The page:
Sweden’s Ericsson posts historic losses

By Steve James
6 February 2002

Swedish telecommunications and network giant Ericsson AB has announced its first losses in 50 years and possibly the first ever losses in its 127-year history (records for the 1920s are missing).

On January 25 the company announced a pre-tax loss for 2001 of 21.1 billion kronor ($1.97 billion). It also warned of further losses of 4.9 billion kronor ($460 million) for the first quarter of 2002.

The figures stand in sharp contrast to 2000, when Ericsson made 9.373 billion kronor ($878 million) profit, over the year. The company’s market value fell by 61 percent (533 billion kronor or $50 billion) in 2001. Sales collapsed by 32 percent and orders by 43 percent in the last quarter alone.

Ericsson’s announcement marks the largest loss in Swedish industrial history. Its impact on the Swedish economy will be enormous, as the company is the country’s largest corporation, and represents 18 percent of Sweden’s share index.

The losses have been made in spite of savage cuts in Ericsson’s global workforce, principally in North America and Europe. In total 22,000 workers lost their jobs last year, through a combination of redundancies, outsourcing and factory transfers. In addition to jobs lost directly, thousands of jobs have been lost amongst Ericsson’s suppliers, consultancies, software houses and staff agencies in Sweden.

According to Bloomberg, the company expects to make more firings and other “cost reductions” in order to return to an operating profit, although no announcements have been made as to where these might be. By contrast, as reward for “cash flow achievements”, 3,000 senior managers received bonus payments.

Ericsson’s rapid decline again reveals the saturation and over-capacity in all areas of the telecom and network markets. Most of Ericsson’s losses have been incurred in mobile phones, where the company has lost out particularly to rival Nokia from neighbouring Finland.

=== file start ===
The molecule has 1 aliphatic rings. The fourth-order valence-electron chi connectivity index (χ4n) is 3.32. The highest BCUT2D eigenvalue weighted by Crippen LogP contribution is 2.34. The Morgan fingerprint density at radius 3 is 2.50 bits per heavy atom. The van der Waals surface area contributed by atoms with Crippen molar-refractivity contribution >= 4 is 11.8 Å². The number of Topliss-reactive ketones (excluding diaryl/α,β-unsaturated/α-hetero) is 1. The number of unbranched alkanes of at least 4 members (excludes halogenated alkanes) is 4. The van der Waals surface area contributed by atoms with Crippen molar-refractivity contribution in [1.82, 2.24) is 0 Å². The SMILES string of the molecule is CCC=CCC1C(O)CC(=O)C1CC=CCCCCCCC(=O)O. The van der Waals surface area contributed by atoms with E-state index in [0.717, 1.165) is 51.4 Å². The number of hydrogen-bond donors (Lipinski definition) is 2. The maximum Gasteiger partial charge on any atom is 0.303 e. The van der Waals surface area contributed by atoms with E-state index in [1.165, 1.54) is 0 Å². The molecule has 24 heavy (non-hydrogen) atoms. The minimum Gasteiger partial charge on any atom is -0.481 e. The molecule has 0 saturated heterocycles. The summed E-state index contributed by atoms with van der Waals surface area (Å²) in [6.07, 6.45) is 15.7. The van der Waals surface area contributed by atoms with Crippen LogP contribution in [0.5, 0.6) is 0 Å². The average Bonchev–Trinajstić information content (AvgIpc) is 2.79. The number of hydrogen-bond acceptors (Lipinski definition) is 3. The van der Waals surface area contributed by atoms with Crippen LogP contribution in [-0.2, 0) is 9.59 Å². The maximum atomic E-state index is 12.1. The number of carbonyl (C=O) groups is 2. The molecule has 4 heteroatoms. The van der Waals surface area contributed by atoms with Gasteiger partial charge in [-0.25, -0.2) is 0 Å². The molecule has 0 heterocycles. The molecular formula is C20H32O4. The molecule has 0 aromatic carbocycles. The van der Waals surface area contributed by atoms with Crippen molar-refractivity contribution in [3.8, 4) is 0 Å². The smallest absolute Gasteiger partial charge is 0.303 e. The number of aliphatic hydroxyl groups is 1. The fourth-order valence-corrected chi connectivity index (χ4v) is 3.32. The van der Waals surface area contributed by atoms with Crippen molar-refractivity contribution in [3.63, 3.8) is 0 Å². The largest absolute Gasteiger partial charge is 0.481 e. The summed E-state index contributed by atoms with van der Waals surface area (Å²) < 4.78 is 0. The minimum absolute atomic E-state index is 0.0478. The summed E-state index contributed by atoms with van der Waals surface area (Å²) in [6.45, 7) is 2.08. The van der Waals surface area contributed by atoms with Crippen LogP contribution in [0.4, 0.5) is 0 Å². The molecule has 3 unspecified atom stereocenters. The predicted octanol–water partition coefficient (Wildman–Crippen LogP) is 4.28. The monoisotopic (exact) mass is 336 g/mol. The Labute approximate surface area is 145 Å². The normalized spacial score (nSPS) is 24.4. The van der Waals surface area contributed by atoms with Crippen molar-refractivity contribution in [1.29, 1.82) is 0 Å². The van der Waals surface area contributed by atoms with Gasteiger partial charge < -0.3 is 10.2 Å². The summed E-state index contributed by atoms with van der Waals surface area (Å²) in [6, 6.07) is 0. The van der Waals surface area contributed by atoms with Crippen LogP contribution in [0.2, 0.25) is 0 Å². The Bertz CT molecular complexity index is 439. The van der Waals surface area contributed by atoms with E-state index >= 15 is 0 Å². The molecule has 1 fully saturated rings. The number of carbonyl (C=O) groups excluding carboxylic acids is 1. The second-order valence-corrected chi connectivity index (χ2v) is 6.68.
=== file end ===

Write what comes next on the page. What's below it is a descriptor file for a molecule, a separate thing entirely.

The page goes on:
Globally SonyEricsson—a joint venture with equally hardpressed Japanese based Sony—shipped 6.8 million mobiles in the last quarter of 2001. This was less than half of Sony and Ericsson’s combined production in the same quarter the previous year. While SonyEricsson sales have slumped, Nokia returned a larger than expected profit and now holds around 37 percent of estimated total mobile sales of around 420 million units.

Telecom network sales are also under pressure. Ericsson is basing its calculations on a 10 percent fall in system sales this year. Chief executive Kurt Hellstrom said, “We are not talking about growth. We are talking about who is declining least right now. People can start talking about growth in the second half, but it’s more wishful thinking than based on substance.”

Real decline is likely to be much worse. A spokesman for Folksam Liv, which holds $20 billion in Swedish equities, noted “It’s doubtful whether it will be able to reach its targets. The only thing Ericsson can do is try to cut more costs.” The company has also been hit by the economic crisis in Latin America, which generates 15 percent of its revenue and where sales of telephone systems have collapsed. Hellstrom described market conditions as having fallen “brutally”.

As with all telecom companies, Ericsson is gambling on 3G third generation mobile phones and other devices, able to receive audio, video streams, as well as allowing web-browsing and other activities currently restricted to desktop PCs. It is also investing heavily in the network infrastructure designed to support 3G. Companies are desperate for 3G to provide profit levels comparable to those delivered during previous phases of mobile telephony and telecom expansions. Thus the vast sums already invested in 3G will bring intense competition, guaranteeing that the global telecom industry will see ever-greater levels of chronic instability.